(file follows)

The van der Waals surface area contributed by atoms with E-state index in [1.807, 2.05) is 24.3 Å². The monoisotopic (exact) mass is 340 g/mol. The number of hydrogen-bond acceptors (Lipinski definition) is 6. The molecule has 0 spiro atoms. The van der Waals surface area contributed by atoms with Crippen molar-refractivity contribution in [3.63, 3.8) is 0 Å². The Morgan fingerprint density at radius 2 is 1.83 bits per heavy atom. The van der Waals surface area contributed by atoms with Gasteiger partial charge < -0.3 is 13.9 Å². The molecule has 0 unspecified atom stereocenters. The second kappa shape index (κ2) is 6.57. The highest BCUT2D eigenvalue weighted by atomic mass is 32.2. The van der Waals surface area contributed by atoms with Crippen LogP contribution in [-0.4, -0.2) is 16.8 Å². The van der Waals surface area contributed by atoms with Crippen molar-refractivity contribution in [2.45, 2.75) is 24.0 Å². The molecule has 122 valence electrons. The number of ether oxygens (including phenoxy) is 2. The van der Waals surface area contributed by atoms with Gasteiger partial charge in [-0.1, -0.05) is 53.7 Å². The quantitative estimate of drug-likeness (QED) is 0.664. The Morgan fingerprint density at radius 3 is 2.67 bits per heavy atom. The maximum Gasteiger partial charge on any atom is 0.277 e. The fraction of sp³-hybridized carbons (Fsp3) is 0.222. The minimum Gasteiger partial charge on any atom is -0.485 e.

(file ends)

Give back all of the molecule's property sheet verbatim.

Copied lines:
The van der Waals surface area contributed by atoms with E-state index in [1.807, 2.05) is 24.3 Å². The monoisotopic (exact) mass is 340 g/mol. The number of hydrogen-bond acceptors (Lipinski definition) is 6. The molecule has 0 spiro atoms. The van der Waals surface area contributed by atoms with Crippen molar-refractivity contribution in [3.63, 3.8) is 0 Å². The Morgan fingerprint density at radius 2 is 1.83 bits per heavy atom. The van der Waals surface area contributed by atoms with Gasteiger partial charge < -0.3 is 13.9 Å². The molecule has 0 unspecified atom stereocenters. The second kappa shape index (κ2) is 6.57. The highest BCUT2D eigenvalue weighted by atomic mass is 32.2. The van der Waals surface area contributed by atoms with Crippen LogP contribution in [-0.4, -0.2) is 16.8 Å². The van der Waals surface area contributed by atoms with Crippen molar-refractivity contribution in [2.45, 2.75) is 24.0 Å². The molecule has 122 valence electrons. The number of ether oxygens (including phenoxy) is 2. The van der Waals surface area contributed by atoms with Gasteiger partial charge in [-0.1, -0.05) is 53.7 Å². The quantitative estimate of drug-likeness (QED) is 0.664. The Morgan fingerprint density at radius 3 is 2.67 bits per heavy atom. The maximum Gasteiger partial charge on any atom is 0.277 e. The fraction of sp³-hybridized carbons (Fsp3) is 0.222. The minimum Gasteiger partial charge on any atom is -0.485 e.